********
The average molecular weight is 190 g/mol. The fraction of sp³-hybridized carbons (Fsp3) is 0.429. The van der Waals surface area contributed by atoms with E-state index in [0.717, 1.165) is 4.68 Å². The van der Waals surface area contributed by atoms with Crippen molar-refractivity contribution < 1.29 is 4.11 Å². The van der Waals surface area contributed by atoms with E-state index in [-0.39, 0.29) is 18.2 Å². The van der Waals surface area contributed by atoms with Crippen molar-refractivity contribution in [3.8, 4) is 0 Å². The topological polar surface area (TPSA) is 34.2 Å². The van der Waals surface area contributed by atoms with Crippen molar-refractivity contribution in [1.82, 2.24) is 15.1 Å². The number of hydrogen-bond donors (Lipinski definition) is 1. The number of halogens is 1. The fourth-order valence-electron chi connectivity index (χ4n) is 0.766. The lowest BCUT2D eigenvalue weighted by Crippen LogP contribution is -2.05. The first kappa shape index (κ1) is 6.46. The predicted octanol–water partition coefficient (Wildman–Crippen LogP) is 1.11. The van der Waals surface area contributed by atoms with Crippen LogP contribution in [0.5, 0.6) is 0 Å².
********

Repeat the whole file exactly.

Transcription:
The average molecular weight is 190 g/mol. The fraction of sp³-hybridized carbons (Fsp3) is 0.429. The van der Waals surface area contributed by atoms with E-state index in [0.717, 1.165) is 4.68 Å². The van der Waals surface area contributed by atoms with Crippen molar-refractivity contribution < 1.29 is 4.11 Å². The van der Waals surface area contributed by atoms with E-state index in [-0.39, 0.29) is 18.2 Å². The van der Waals surface area contributed by atoms with Crippen molar-refractivity contribution in [3.8, 4) is 0 Å². The topological polar surface area (TPSA) is 34.2 Å². The van der Waals surface area contributed by atoms with Crippen molar-refractivity contribution in [1.82, 2.24) is 15.1 Å². The number of hydrogen-bond donors (Lipinski definition) is 1. The number of halogens is 1. The fourth-order valence-electron chi connectivity index (χ4n) is 0.766. The lowest BCUT2D eigenvalue weighted by Crippen LogP contribution is -2.05. The first kappa shape index (κ1) is 6.46. The predicted octanol–water partition coefficient (Wildman–Crippen LogP) is 1.11. The van der Waals surface area contributed by atoms with Crippen LogP contribution in [0.5, 0.6) is 0 Å².